so i guess i am wondering why do some -mixed- folks identify as white and other dont?
    and i guess i am wondering this in part because i have a -mixed- baby myself who i think will be just brown enough to not -pass- as white and i wonder how she will identify.
    and i am thinking about how most african-americans/slave descendants are part native. i think the average black person in the usa is 25 percent native. and yet we dont identify as mixed. you know? even though a good amount of afr-am cultural practices are native.
    and i am thinking about being in mexico and having this conversation with a mexican woman who called aza: mulatto. and i said: no, mestiza. and then the next morning, the mexican woman said to me that ‘mestiza’ was what ‘we are called’, in that mestiza means white and native. and mulatto means white and black. and i broke down the meaning of the word mulatto and why i dont use it to describe anybody esp. my child. and then i pointed out that my kid did have native ancestry. and that lots of mexicans have african ancestry.
    and i am thinking about how it seemed in southern mexico folks said there was no racism in mexico because everyone is mestizo, even though i experienced plenty of racism. plenty. in mexico. and there were few mexicans who seemed to think that they had any significant african ancestry.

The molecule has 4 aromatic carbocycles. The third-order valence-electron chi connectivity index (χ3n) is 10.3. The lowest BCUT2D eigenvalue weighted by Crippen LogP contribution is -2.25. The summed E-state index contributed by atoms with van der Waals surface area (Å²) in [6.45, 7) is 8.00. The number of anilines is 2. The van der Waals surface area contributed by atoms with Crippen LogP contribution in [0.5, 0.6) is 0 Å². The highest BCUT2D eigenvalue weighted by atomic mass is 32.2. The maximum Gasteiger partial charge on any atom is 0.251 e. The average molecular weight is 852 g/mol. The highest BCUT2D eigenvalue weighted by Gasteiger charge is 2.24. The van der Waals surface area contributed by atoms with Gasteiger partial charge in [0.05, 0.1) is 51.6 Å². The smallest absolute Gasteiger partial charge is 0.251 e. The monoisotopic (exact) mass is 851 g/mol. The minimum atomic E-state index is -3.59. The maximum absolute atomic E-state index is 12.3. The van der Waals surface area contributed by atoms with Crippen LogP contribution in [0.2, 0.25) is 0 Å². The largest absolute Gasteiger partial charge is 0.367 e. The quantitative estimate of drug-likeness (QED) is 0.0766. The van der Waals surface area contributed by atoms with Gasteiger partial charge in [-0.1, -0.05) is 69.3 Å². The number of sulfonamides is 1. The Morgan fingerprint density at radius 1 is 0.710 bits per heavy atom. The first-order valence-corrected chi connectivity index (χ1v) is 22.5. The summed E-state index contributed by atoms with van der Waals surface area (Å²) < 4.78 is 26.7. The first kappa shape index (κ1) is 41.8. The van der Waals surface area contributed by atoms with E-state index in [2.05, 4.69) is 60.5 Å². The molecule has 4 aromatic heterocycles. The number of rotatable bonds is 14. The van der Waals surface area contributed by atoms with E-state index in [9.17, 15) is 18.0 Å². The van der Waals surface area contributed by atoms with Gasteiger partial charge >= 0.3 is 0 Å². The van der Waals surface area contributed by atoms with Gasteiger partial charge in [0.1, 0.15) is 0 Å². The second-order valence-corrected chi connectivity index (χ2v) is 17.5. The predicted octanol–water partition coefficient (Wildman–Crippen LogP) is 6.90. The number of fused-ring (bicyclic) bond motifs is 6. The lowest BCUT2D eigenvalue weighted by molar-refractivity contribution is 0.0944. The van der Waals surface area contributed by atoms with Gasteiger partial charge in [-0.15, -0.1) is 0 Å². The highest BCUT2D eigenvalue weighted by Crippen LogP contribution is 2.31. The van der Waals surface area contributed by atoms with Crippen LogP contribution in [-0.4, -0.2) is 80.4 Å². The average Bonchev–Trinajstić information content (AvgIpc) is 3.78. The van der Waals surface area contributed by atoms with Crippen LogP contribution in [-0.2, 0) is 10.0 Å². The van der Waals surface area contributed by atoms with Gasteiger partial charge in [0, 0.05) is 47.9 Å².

and i am thinking about the black radical congress i went to in 1998 and how black meant african-ancestry and thus obviously included latinos. no, it didnt include latinos. it was assumed that if you were latino, then you were black. no question.
    and i am thinking about how when i was growing up my mother would sit and try to figure out who had what in them. like: see, that girl has some black in her. you can tell by the skin color and the hair. and that girl has some indian in her. and i wonder what race his parents are? he must be mixed.
    and i am thinking about my family. how we are all shades from black black to white black can pass. and we are all black. and that is just the way it is.

  • […] 19, 2009 · No Comments this is a response to aaminah and nezua comments here 1. i am interested in narratives from folks who could ‘pass’ for white but instead have chose […]

  • […] I wrote about in response to a post on Guerilla Mama Medicine, my own youthful attempts to “pass” as “white” had to do with certain […]

  • Jose says:

    The problem with any discussion of race that focuses on “choice” is that it assumes that any individual can choose their identity alone. As some of the commentators have said, others also choose for us. They certainly choose for us because of we may have a non-white color. But I think they also choose for us (what we are) because of the flare of our noses, the shape of our faces, we remind them of a relative, the open and warm look in our eyes, because they remind of our grandmothers, because our hopes and fears are wrapped up in them, etc. Identity is history and community rather than just an individual process.